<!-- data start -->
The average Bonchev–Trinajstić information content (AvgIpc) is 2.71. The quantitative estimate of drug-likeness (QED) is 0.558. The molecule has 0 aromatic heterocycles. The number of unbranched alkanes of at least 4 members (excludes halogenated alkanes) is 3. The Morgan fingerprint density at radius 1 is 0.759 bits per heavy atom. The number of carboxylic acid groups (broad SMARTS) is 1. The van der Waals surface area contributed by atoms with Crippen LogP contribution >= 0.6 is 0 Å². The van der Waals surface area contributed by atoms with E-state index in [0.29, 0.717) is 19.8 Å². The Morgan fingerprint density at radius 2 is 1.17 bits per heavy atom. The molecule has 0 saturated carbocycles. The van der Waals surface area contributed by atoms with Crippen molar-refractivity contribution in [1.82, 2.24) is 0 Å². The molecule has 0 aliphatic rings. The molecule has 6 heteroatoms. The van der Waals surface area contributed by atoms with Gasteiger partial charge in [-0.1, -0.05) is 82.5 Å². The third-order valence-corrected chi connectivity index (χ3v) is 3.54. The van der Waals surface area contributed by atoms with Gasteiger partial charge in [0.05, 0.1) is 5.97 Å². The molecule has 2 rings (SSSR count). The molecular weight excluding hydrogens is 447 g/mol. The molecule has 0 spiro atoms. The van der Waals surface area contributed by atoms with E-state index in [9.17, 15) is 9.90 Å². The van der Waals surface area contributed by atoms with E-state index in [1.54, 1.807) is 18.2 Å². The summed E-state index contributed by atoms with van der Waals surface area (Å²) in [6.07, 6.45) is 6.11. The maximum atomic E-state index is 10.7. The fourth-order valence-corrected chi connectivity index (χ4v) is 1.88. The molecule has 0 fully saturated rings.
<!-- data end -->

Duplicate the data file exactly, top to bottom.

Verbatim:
The average Bonchev–Trinajstić information content (AvgIpc) is 2.71. The quantitative estimate of drug-likeness (QED) is 0.558. The molecule has 0 aromatic heterocycles. The number of unbranched alkanes of at least 4 members (excludes halogenated alkanes) is 3. The Morgan fingerprint density at radius 1 is 0.759 bits per heavy atom. The number of carboxylic acid groups (broad SMARTS) is 1. The van der Waals surface area contributed by atoms with Crippen LogP contribution >= 0.6 is 0 Å². The van der Waals surface area contributed by atoms with E-state index in [0.29, 0.717) is 19.8 Å². The Morgan fingerprint density at radius 2 is 1.17 bits per heavy atom. The molecule has 0 saturated carbocycles. The van der Waals surface area contributed by atoms with Crippen molar-refractivity contribution in [1.82, 2.24) is 0 Å². The molecule has 0 aliphatic rings. The molecule has 6 heteroatoms. The van der Waals surface area contributed by atoms with Gasteiger partial charge in [-0.1, -0.05) is 82.5 Å². The third-order valence-corrected chi connectivity index (χ3v) is 3.54. The van der Waals surface area contributed by atoms with Gasteiger partial charge in [0.05, 0.1) is 5.97 Å². The molecule has 2 rings (SSSR count). The molecular weight excluding hydrogens is 447 g/mol. The molecule has 0 spiro atoms. The van der Waals surface area contributed by atoms with E-state index in [9.17, 15) is 9.90 Å². The van der Waals surface area contributed by atoms with E-state index in [1.54, 1.807) is 18.2 Å². The summed E-state index contributed by atoms with van der Waals surface area (Å²) in [6.07, 6.45) is 6.11. The maximum atomic E-state index is 10.7. The fourth-order valence-corrected chi connectivity index (χ4v) is 1.88. The molecule has 0 fully saturated rings.